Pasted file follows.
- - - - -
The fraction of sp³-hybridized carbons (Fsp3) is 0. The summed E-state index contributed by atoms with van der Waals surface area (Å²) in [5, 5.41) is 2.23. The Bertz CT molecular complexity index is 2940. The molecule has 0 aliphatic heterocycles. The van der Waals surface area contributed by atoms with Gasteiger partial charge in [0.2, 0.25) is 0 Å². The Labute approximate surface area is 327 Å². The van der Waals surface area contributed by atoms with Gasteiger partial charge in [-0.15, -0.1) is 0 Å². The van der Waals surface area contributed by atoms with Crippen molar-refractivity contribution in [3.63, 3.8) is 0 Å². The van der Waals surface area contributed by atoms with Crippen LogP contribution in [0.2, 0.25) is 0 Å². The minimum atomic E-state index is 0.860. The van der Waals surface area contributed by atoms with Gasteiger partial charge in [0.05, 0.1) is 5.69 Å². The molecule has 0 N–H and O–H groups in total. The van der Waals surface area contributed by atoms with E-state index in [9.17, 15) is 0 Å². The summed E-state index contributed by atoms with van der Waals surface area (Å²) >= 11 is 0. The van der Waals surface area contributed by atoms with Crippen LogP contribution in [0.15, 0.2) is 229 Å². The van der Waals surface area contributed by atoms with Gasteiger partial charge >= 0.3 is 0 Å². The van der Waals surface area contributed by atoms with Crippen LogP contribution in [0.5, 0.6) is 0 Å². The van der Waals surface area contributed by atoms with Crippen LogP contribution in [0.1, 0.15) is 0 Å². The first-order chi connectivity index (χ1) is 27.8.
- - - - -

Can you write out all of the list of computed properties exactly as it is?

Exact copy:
The fraction of sp³-hybridized carbons (Fsp3) is 0. The summed E-state index contributed by atoms with van der Waals surface area (Å²) in [5, 5.41) is 2.23. The Bertz CT molecular complexity index is 2940. The molecule has 0 aliphatic heterocycles. The van der Waals surface area contributed by atoms with Gasteiger partial charge in [0.2, 0.25) is 0 Å². The Labute approximate surface area is 327 Å². The van der Waals surface area contributed by atoms with Gasteiger partial charge in [-0.15, -0.1) is 0 Å². The van der Waals surface area contributed by atoms with Crippen molar-refractivity contribution in [3.63, 3.8) is 0 Å². The van der Waals surface area contributed by atoms with Crippen LogP contribution in [0.2, 0.25) is 0 Å². The minimum atomic E-state index is 0.860. The van der Waals surface area contributed by atoms with Gasteiger partial charge in [0.05, 0.1) is 5.69 Å². The molecule has 0 N–H and O–H groups in total. The van der Waals surface area contributed by atoms with E-state index in [9.17, 15) is 0 Å². The summed E-state index contributed by atoms with van der Waals surface area (Å²) >= 11 is 0. The van der Waals surface area contributed by atoms with Crippen LogP contribution in [0.15, 0.2) is 229 Å². The van der Waals surface area contributed by atoms with Gasteiger partial charge >= 0.3 is 0 Å². The van der Waals surface area contributed by atoms with Crippen LogP contribution in [0.5, 0.6) is 0 Å². The van der Waals surface area contributed by atoms with Crippen LogP contribution in [0.1, 0.15) is 0 Å². The first-order chi connectivity index (χ1) is 27.8.